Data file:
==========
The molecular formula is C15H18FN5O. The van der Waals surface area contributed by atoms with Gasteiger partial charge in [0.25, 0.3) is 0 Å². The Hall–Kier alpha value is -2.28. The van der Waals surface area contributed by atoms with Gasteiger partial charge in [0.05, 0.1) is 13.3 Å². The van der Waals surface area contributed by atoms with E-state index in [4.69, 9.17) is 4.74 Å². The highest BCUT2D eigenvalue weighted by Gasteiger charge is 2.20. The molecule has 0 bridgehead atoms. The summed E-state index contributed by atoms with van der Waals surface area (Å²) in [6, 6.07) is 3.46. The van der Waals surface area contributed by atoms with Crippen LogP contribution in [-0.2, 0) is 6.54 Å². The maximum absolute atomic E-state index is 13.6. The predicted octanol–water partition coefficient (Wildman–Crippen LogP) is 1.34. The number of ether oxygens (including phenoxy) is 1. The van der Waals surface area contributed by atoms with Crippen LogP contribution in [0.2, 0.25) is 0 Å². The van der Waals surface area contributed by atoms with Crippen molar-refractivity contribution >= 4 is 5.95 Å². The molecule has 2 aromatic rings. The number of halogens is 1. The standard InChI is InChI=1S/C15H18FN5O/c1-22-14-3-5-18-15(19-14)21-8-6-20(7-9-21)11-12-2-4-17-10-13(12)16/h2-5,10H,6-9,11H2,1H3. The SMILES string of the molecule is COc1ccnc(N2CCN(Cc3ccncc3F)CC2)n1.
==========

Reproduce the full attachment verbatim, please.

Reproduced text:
The molecular formula is C15H18FN5O. The van der Waals surface area contributed by atoms with Gasteiger partial charge in [0.25, 0.3) is 0 Å². The Hall–Kier alpha value is -2.28. The van der Waals surface area contributed by atoms with Gasteiger partial charge in [0.05, 0.1) is 13.3 Å². The van der Waals surface area contributed by atoms with E-state index in [4.69, 9.17) is 4.74 Å². The highest BCUT2D eigenvalue weighted by Gasteiger charge is 2.20. The molecule has 0 bridgehead atoms. The summed E-state index contributed by atoms with van der Waals surface area (Å²) in [6, 6.07) is 3.46. The van der Waals surface area contributed by atoms with Crippen LogP contribution in [-0.2, 0) is 6.54 Å². The maximum absolute atomic E-state index is 13.6. The predicted octanol–water partition coefficient (Wildman–Crippen LogP) is 1.34. The number of ether oxygens (including phenoxy) is 1. The van der Waals surface area contributed by atoms with Crippen LogP contribution in [0.2, 0.25) is 0 Å². The van der Waals surface area contributed by atoms with Crippen molar-refractivity contribution >= 4 is 5.95 Å². The molecule has 2 aromatic rings. The number of halogens is 1. The standard InChI is InChI=1S/C15H18FN5O/c1-22-14-3-5-18-15(19-14)21-8-6-20(7-9-21)11-12-2-4-17-10-13(12)16/h2-5,10H,6-9,11H2,1H3. The SMILES string of the molecule is COc1ccnc(N2CCN(Cc3ccncc3F)CC2)n1.